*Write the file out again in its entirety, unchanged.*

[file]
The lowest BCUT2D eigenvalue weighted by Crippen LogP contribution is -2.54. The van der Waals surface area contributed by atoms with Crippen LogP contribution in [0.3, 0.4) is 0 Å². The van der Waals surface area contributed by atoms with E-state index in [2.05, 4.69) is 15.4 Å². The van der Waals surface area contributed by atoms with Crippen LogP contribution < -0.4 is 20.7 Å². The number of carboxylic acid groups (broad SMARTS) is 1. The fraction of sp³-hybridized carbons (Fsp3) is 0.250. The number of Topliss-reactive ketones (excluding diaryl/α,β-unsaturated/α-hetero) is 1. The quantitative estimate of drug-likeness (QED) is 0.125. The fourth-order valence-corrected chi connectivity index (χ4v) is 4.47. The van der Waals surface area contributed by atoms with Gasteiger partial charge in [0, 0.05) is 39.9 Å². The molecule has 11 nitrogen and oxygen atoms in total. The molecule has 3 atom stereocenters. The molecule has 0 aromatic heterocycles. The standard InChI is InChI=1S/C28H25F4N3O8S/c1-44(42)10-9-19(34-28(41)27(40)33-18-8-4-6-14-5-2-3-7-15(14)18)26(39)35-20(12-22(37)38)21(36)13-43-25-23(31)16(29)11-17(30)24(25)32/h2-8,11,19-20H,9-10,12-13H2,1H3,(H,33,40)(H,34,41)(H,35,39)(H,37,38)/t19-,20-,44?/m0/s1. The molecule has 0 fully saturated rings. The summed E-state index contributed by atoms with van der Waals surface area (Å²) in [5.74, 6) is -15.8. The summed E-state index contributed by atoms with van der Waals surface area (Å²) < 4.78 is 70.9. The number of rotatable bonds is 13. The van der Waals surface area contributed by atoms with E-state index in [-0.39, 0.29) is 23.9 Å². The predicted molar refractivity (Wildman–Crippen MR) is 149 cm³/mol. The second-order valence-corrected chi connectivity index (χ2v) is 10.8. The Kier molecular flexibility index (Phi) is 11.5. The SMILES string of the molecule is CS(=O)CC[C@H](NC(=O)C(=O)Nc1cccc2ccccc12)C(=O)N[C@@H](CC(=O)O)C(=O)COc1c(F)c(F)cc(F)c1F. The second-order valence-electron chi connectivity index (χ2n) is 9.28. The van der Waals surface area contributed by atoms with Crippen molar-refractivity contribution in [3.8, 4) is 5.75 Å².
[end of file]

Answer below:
The lowest BCUT2D eigenvalue weighted by Crippen LogP contribution is -2.54. The van der Waals surface area contributed by atoms with Crippen LogP contribution in [0.3, 0.4) is 0 Å². The van der Waals surface area contributed by atoms with E-state index in [2.05, 4.69) is 15.4 Å². The van der Waals surface area contributed by atoms with Crippen LogP contribution < -0.4 is 20.7 Å². The number of carboxylic acid groups (broad SMARTS) is 1. The fraction of sp³-hybridized carbons (Fsp3) is 0.250. The number of Topliss-reactive ketones (excluding diaryl/α,β-unsaturated/α-hetero) is 1. The quantitative estimate of drug-likeness (QED) is 0.125. The fourth-order valence-corrected chi connectivity index (χ4v) is 4.47. The van der Waals surface area contributed by atoms with Gasteiger partial charge in [0, 0.05) is 39.9 Å². The molecule has 11 nitrogen and oxygen atoms in total. The molecule has 3 atom stereocenters. The molecule has 0 aromatic heterocycles. The standard InChI is InChI=1S/C28H25F4N3O8S/c1-44(42)10-9-19(34-28(41)27(40)33-18-8-4-6-14-5-2-3-7-15(14)18)26(39)35-20(12-22(37)38)21(36)13-43-25-23(31)16(29)11-17(30)24(25)32/h2-8,11,19-20H,9-10,12-13H2,1H3,(H,33,40)(H,34,41)(H,35,39)(H,37,38)/t19-,20-,44?/m0/s1. The molecule has 0 fully saturated rings. The summed E-state index contributed by atoms with van der Waals surface area (Å²) in [5.74, 6) is -15.8. The summed E-state index contributed by atoms with van der Waals surface area (Å²) < 4.78 is 70.9. The number of rotatable bonds is 13. The van der Waals surface area contributed by atoms with E-state index in [-0.39, 0.29) is 23.9 Å². The predicted molar refractivity (Wildman–Crippen MR) is 149 cm³/mol. The second-order valence-corrected chi connectivity index (χ2v) is 10.8. The Kier molecular flexibility index (Phi) is 11.5. The SMILES string of the molecule is CS(=O)CC[C@H](NC(=O)C(=O)Nc1cccc2ccccc12)C(=O)N[C@@H](CC(=O)O)C(=O)COc1c(F)c(F)cc(F)c1F. The second-order valence-electron chi connectivity index (χ2n) is 9.28. The van der Waals surface area contributed by atoms with Crippen molar-refractivity contribution in [3.8, 4) is 5.75 Å².